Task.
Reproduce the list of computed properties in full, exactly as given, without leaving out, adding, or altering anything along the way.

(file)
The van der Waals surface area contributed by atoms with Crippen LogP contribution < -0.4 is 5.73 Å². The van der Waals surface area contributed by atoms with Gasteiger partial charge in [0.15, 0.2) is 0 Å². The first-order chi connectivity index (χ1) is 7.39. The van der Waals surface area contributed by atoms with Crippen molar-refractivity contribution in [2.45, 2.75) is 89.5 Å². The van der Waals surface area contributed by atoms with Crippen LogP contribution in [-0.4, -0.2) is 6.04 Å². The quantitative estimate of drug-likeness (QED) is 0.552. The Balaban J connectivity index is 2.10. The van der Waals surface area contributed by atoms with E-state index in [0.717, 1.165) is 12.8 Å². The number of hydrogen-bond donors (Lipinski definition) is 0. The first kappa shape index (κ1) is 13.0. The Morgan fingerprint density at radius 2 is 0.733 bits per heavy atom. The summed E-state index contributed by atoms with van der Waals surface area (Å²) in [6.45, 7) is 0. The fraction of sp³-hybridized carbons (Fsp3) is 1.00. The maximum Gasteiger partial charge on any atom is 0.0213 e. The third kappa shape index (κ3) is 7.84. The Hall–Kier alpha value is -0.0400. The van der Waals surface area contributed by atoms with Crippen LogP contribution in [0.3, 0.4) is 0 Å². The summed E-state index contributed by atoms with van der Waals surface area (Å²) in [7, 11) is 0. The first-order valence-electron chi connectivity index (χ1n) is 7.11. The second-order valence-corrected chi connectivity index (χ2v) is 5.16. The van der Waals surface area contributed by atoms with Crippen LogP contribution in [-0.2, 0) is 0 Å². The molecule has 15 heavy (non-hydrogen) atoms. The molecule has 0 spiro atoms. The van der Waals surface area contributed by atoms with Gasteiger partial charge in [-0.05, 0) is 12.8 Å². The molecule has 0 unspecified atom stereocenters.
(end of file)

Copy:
The van der Waals surface area contributed by atoms with Crippen LogP contribution < -0.4 is 5.73 Å². The van der Waals surface area contributed by atoms with Gasteiger partial charge in [0.15, 0.2) is 0 Å². The first-order chi connectivity index (χ1) is 7.39. The van der Waals surface area contributed by atoms with Crippen molar-refractivity contribution in [2.45, 2.75) is 89.5 Å². The van der Waals surface area contributed by atoms with Crippen LogP contribution in [-0.4, -0.2) is 6.04 Å². The quantitative estimate of drug-likeness (QED) is 0.552. The Balaban J connectivity index is 2.10. The van der Waals surface area contributed by atoms with E-state index in [0.717, 1.165) is 12.8 Å². The number of hydrogen-bond donors (Lipinski definition) is 0. The first kappa shape index (κ1) is 13.0. The Morgan fingerprint density at radius 2 is 0.733 bits per heavy atom. The summed E-state index contributed by atoms with van der Waals surface area (Å²) in [6.45, 7) is 0. The fraction of sp³-hybridized carbons (Fsp3) is 1.00. The maximum Gasteiger partial charge on any atom is 0.0213 e. The third kappa shape index (κ3) is 7.84. The Hall–Kier alpha value is -0.0400. The van der Waals surface area contributed by atoms with Crippen LogP contribution in [0.3, 0.4) is 0 Å². The summed E-state index contributed by atoms with van der Waals surface area (Å²) in [7, 11) is 0. The first-order valence-electron chi connectivity index (χ1n) is 7.11. The second-order valence-corrected chi connectivity index (χ2v) is 5.16. The van der Waals surface area contributed by atoms with Crippen LogP contribution in [-0.2, 0) is 0 Å². The molecule has 15 heavy (non-hydrogen) atoms. The molecule has 0 spiro atoms. The van der Waals surface area contributed by atoms with Gasteiger partial charge in [-0.05, 0) is 12.8 Å². The molecule has 0 unspecified atom stereocenters.